Killer USB Drive is Designed to Fry Laptops

[Dark Purple] recently heard a story about how someone stole a flash drive from a passenger on the subway. The thief plugged the flash drive into his computer and discovered that instead of containing any valuable data, it completely fried his computer. The fake flash drive apparently contained circuitry designed to break whatever computer it was plugged into. Since the concept sounded pretty amazing, [Dark Purple] set out to make his own computer-frying USB drive.

While any electrical port on a computer is a great entry point for potentially hazardous signals, USB is pretty well protected. If you short power and ground together, the port simply shuts off. Pass through a few kV of static electricity and TVS diodes safely shunt the power. Feed in an RF signal and the inline filtering beads dissipate most of the energy.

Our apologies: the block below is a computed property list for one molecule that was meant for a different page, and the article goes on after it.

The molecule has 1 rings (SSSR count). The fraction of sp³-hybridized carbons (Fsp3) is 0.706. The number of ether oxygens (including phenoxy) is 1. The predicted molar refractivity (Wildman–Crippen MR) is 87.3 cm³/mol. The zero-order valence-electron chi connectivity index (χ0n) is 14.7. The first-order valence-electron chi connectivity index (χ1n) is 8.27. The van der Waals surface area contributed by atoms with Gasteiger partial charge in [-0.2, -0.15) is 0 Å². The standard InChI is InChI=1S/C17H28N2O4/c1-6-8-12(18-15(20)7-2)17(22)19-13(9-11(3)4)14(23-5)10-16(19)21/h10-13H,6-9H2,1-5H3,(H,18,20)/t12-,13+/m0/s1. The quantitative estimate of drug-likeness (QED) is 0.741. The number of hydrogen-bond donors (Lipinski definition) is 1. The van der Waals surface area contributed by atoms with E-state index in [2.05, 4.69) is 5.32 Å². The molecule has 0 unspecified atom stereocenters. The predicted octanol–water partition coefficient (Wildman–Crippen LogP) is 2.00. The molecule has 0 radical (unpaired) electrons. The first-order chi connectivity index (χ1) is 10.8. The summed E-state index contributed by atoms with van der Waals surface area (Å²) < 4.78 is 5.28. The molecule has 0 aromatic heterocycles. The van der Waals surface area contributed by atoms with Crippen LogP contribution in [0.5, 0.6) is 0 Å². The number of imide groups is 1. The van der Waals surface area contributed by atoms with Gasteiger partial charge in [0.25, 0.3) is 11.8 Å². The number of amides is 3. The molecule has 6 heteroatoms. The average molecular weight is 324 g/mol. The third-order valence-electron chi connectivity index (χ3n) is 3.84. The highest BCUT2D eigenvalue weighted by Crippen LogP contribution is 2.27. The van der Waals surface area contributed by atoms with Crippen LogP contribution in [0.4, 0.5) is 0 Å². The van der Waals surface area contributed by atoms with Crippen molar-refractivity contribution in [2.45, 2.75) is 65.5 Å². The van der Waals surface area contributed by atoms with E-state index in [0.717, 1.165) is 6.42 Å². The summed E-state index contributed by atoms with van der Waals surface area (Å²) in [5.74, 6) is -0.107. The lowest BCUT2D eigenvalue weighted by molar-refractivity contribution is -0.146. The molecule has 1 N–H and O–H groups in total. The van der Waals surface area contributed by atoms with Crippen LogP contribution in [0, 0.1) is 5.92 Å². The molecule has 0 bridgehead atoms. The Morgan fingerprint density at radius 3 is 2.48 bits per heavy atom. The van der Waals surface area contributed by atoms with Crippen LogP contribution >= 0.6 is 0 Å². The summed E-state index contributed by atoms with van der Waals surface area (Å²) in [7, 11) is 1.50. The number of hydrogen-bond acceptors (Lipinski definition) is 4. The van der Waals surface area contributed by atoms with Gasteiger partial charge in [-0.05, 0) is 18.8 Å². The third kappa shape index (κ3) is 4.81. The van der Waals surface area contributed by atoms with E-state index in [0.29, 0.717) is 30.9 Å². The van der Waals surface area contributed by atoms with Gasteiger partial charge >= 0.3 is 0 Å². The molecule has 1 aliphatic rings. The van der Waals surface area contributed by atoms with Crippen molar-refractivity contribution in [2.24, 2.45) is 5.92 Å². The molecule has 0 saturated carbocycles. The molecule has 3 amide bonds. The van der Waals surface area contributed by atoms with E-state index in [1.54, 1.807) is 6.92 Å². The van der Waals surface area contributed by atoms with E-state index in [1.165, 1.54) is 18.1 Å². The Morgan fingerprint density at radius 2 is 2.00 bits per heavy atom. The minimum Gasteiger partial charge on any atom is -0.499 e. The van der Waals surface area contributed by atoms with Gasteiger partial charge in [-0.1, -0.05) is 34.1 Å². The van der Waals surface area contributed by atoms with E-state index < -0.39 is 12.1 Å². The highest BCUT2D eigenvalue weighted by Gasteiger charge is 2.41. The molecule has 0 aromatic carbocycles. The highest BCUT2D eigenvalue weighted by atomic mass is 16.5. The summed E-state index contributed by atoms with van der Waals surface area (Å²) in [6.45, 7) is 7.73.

To get around or break through these protections, [Dark Purple]’s design uses an inverting DC-DC converter. The converter takes power from the USB port to charge a capacitor bank up to -110VDC. After the caps are charged, the converter shuts down and a transistor shunts the capacitor voltage to the data pins of the port. Once the caps are discharged, the supply fires back up and the cycle repeats until the computer is fried (typically as long as bus voltage is present). The combination of high voltage and high current is enough to defeat the small TVS diodes on the bus lines and successfully fry some sensitive components—and often the CPU. USB is typically integrated with the CPU in most modern laptops, which makes this attack very effective.

Thanks for the tip, [Pinner].

[James] Multiplies His Floor Sander by Four